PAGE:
Next we’re going to add a tiny shadow immediately below our 3D Text layer to really make it pop off the background a little more. Command-Click (PC: Ctrl-Click) on the thumbnail of the 2D Text #2 (or #1) layer to load the layer as a selection. Press the D key to reset the foreground and background colors and return the foreground to black, then create a new layer below the 3D Text layer and fill the selection with foreground color by pressing Option-Delete (PC: Alt-Backspace). You won’t be able to see anything yet, but that’s ok, rename this new layer Shadow #1 and continue to the next step
Step 11 – Blur And Move The Shadow Into Place
Now we’re going to dull the edges of our shadow just a little bit, so from the Main Menu choose Filter > Blur > Gaussian Blur and when the dialog pops up set the Radius to 0.5 pixels and click OK. And now press your Down Arrow key on your keyboard until the shadow becomes visible at the bottom of the 3D Text layer. We only want a pixel or two showing, just enough to give us a nice tight shadow below the text. (I only dropped it 1px below the 3D text)
Step 11 – Create The Final Shadow
With our first shadow in place, creating the 2nd will be easy. Duplicate the Shadow #1 layer by pressing Command-J (PC: Ctrl-J) and call it Shadow #2. Go back to the Gaussian Blur filter (Filter > Blur > Gaussian Blur) and this time use a radius of 2px and click OK.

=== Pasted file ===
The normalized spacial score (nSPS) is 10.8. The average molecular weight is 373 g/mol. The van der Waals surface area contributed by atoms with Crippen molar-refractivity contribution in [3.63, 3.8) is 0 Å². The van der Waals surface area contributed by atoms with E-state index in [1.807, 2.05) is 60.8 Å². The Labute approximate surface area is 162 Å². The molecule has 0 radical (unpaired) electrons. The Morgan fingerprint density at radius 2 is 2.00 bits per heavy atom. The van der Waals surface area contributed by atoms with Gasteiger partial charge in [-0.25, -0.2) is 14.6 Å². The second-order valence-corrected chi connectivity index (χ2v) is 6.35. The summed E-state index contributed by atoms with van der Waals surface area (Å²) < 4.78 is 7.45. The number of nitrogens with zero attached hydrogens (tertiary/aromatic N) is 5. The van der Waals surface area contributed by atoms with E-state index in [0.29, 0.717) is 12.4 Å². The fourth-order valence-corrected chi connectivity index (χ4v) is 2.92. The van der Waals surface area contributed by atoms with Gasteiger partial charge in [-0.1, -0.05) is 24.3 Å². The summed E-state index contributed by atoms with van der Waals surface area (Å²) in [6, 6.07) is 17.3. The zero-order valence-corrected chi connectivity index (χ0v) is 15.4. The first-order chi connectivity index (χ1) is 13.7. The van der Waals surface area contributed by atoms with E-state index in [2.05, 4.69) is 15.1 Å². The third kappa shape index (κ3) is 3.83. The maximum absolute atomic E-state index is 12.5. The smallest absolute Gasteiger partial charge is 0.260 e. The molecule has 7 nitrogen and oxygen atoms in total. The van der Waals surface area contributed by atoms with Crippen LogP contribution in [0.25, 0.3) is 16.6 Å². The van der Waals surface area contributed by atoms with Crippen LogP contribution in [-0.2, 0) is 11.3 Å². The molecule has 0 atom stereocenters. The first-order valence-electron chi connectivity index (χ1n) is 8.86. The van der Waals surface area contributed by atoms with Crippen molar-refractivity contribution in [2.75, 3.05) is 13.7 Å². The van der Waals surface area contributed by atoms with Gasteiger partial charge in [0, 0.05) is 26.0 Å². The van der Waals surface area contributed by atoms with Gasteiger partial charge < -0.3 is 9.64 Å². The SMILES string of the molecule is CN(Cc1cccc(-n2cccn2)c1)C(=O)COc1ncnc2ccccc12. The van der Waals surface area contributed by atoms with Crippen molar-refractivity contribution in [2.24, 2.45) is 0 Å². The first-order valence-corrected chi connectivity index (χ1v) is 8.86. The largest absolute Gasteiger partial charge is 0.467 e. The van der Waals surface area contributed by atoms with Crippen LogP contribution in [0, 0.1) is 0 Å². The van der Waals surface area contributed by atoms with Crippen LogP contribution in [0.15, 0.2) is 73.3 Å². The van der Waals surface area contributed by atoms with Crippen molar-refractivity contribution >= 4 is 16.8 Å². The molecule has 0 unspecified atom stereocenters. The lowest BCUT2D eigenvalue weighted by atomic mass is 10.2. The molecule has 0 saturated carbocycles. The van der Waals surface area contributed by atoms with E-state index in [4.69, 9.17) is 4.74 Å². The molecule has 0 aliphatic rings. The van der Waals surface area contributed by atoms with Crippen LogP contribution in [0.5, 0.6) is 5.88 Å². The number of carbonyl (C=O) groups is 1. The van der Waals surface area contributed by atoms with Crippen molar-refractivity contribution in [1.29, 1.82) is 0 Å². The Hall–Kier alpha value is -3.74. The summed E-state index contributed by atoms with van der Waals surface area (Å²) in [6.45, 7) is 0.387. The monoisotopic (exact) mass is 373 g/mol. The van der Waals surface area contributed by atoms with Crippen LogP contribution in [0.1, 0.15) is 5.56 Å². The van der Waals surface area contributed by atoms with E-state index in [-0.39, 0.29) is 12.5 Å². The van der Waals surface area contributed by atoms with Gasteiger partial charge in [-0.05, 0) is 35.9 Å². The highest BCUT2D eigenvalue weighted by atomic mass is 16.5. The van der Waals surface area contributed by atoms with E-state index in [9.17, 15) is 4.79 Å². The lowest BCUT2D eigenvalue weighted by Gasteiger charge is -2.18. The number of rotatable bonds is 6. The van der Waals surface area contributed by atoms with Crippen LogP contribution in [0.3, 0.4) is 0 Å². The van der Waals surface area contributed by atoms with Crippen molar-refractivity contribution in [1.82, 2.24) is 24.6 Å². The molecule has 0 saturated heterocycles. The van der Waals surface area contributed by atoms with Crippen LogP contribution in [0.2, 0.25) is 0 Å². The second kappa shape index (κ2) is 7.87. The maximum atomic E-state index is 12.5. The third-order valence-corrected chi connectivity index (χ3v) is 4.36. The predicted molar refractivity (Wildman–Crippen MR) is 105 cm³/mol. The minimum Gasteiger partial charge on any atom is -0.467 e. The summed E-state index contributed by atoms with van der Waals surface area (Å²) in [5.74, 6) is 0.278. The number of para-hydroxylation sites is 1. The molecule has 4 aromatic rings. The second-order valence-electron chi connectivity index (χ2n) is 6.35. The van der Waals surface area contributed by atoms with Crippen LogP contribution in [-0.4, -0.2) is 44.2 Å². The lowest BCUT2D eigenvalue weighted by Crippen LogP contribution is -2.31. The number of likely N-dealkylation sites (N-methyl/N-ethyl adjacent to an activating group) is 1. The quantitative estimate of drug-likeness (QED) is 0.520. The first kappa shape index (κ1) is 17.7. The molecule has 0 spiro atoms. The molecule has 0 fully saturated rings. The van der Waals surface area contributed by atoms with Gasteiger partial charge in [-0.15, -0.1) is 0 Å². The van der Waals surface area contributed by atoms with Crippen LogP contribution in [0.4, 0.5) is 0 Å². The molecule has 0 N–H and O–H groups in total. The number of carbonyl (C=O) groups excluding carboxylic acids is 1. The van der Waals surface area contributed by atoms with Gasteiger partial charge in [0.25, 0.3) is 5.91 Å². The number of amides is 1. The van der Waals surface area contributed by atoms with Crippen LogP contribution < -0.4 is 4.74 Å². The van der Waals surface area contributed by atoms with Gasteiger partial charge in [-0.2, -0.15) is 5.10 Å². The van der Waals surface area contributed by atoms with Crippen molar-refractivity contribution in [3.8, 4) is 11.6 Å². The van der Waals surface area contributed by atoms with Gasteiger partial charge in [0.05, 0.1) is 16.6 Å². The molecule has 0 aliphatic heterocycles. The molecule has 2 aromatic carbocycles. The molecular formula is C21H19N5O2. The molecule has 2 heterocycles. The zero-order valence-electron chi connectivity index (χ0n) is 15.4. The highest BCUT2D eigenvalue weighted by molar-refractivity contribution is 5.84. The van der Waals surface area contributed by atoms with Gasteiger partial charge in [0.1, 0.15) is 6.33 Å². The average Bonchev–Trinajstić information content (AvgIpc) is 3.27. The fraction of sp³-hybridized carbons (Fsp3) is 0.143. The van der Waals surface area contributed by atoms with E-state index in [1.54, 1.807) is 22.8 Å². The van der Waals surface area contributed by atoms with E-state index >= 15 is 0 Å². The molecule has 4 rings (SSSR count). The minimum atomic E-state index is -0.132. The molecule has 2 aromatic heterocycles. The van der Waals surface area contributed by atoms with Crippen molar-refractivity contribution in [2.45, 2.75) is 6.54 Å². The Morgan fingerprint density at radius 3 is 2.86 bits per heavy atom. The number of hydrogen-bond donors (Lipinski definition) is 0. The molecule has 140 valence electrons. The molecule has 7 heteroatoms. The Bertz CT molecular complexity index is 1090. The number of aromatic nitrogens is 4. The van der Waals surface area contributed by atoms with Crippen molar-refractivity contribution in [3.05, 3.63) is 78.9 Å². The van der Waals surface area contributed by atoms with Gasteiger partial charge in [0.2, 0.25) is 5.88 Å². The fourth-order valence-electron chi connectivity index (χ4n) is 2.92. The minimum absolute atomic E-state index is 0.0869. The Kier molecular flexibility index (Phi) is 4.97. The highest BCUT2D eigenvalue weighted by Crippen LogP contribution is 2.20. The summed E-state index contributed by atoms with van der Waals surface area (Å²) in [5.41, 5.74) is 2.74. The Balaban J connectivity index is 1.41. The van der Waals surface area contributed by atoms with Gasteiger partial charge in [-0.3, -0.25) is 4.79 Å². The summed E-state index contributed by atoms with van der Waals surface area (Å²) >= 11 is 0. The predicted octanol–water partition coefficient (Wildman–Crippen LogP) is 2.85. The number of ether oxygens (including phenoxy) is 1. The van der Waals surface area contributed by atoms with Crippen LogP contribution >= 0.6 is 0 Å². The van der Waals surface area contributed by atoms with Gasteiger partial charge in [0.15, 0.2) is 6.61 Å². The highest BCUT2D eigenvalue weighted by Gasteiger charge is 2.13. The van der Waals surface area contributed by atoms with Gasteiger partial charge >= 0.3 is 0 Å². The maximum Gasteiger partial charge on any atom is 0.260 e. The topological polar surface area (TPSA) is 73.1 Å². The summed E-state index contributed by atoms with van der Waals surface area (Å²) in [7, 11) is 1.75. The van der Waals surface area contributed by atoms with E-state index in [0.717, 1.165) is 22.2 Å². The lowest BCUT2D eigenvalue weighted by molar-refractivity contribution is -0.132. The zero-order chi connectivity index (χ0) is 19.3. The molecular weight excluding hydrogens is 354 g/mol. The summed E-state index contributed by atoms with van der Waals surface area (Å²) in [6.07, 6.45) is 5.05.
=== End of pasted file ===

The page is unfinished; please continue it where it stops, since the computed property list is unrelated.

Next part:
Because our light source for our 3D objects was coming from the lower left hand corner of the text, lets make a small modification here to make the effect a little more convincing. While still on the Shadow #2 layer, press Command-T (PC: Ctrl-T) to invoke the Free Transform tool, and pull out the left and top center points just slightly to pull the shadow away from the text in those directions as shown below. You don’t need to go too far, just enough to pull the shadow slightly. Click Return (PC: Enter) to commit your transformation when you’re done.
For my final image I pulled the Shadow #2 Layer’s Opacity down to around 60% just to soften up the effect a little bit and then added a slight gradient to the background. There are a lot of great instances where you’ll be able to use 3D text, you can use this same process with any object made from a path… logos, custom shapes and all kinds of stuff. So play around, and have a little fun with it.